Rough Sea
Rough Sea © Steve Lillie 2017. Please visit www.stevelillie.biz

Now ask yourself: Is there any real water on Twin Earth? According to Putnam, the intuitive answer is ‘no’. He tells us that the meaning of the word ‘water’ is fixed by the chemical composition of whatever liquid we usually call ‘water’. And, as the liquid we usually call ‘water’ is H2O, Putnam concludes that ‘water’ means H2O. If Putnam is right here, then it straightforwardly follows that all water is H2O, and all H2O is water. It also follows that a molecule of XYZ, or of ethanol, or of anything else, won’t count as water, just because it doesn’t have the right chemical composition, however similar it might otherwise appear to water. So, as there’s no H2O on Twin Earth, there’s no water on Twin Earth. The conclusion is that water has an essence, namely its chemical composition, H2O. Putnam argues that there’s nothing special about water: we could run parallel arguments for ethanol, cats, hearts, protons, and other natural kinds, saying that for each kind there is a distinction between the appearance and the essence. And if we did run these arguments, then we would have an argument that each natural kind has an essence, that is, an argument for Natural Kind Essentialism.

Empirical Evidence

Let’s see how empirical evidence is relevant here. Notice that in arguing for Natural Kind Essentialism, Putnam uses the intuitive premise that ‘water’ means H2O. But word meaning does not depend on Putnam’s intuitions. Rather, the meaning of a word depends upon how that word is conventionally used in a linguistic community. So, although Putnam would sit in his armchair arguing that the meaning of ‘water’ is fixed by its chemical composition, or that the meaning of ‘cat’ is fixed by its genome, etc., these are in fact empirical issues about how the words are actually used by speakers of English. And the empirical evidence suggests that Putnam is wrong.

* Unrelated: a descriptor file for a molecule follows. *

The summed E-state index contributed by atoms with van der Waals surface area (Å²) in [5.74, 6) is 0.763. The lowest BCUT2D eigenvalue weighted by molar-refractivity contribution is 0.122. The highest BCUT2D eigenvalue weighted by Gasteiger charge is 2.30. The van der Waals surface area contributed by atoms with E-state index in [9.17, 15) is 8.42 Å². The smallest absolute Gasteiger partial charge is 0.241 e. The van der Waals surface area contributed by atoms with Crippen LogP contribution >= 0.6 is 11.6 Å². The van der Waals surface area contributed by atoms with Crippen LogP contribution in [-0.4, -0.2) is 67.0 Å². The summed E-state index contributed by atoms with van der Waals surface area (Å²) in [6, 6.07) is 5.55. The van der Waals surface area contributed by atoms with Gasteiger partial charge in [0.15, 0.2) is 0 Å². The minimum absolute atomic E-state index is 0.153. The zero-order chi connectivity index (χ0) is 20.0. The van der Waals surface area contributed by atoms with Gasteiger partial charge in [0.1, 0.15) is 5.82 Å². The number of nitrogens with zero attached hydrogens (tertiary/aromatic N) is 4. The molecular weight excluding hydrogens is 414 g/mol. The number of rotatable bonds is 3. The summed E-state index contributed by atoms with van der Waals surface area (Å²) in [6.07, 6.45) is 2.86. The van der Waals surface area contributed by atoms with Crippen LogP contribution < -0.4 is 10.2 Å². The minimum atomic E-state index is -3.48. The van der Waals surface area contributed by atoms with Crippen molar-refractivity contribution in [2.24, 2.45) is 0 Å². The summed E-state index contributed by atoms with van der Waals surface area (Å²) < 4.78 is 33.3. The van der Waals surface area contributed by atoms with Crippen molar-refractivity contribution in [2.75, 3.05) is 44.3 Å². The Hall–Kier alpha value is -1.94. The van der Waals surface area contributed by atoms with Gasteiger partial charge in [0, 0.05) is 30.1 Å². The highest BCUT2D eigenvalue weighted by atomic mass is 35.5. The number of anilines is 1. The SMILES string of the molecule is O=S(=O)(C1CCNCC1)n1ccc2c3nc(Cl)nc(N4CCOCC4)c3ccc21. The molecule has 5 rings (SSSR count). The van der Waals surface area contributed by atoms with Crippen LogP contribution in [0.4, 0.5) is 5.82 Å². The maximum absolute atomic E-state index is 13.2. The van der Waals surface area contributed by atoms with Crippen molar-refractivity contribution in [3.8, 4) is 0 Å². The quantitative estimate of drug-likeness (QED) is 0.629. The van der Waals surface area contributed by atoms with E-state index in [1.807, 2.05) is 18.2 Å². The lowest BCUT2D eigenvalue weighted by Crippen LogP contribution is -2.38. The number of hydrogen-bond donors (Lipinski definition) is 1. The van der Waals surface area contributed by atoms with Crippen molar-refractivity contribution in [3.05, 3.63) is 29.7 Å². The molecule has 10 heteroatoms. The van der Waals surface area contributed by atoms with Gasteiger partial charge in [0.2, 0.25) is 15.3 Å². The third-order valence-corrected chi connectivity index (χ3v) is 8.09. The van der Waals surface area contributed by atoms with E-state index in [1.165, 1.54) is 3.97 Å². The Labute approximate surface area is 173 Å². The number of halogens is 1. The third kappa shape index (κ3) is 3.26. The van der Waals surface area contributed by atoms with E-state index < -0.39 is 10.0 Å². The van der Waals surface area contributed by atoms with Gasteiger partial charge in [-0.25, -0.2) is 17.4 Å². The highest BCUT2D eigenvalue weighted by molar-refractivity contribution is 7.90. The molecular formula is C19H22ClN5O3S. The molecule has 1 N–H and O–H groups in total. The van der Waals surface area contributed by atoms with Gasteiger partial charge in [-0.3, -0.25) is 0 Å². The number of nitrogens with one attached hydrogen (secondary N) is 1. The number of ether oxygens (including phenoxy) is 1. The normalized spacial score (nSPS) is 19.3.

Let’s consider an empirical study carried out by Jussi Jylkkä, Henry Railo and Jussi Haukioja, Psychological Essentialism and Semantic Externalism: Evidence for Externalism in Lay Speakers’ Language Use (2009). This aims to determine, in two stages, how the meaning of a word is fixed.

In the first stage of the study, the experimenters presented participants with ideas along the following lines: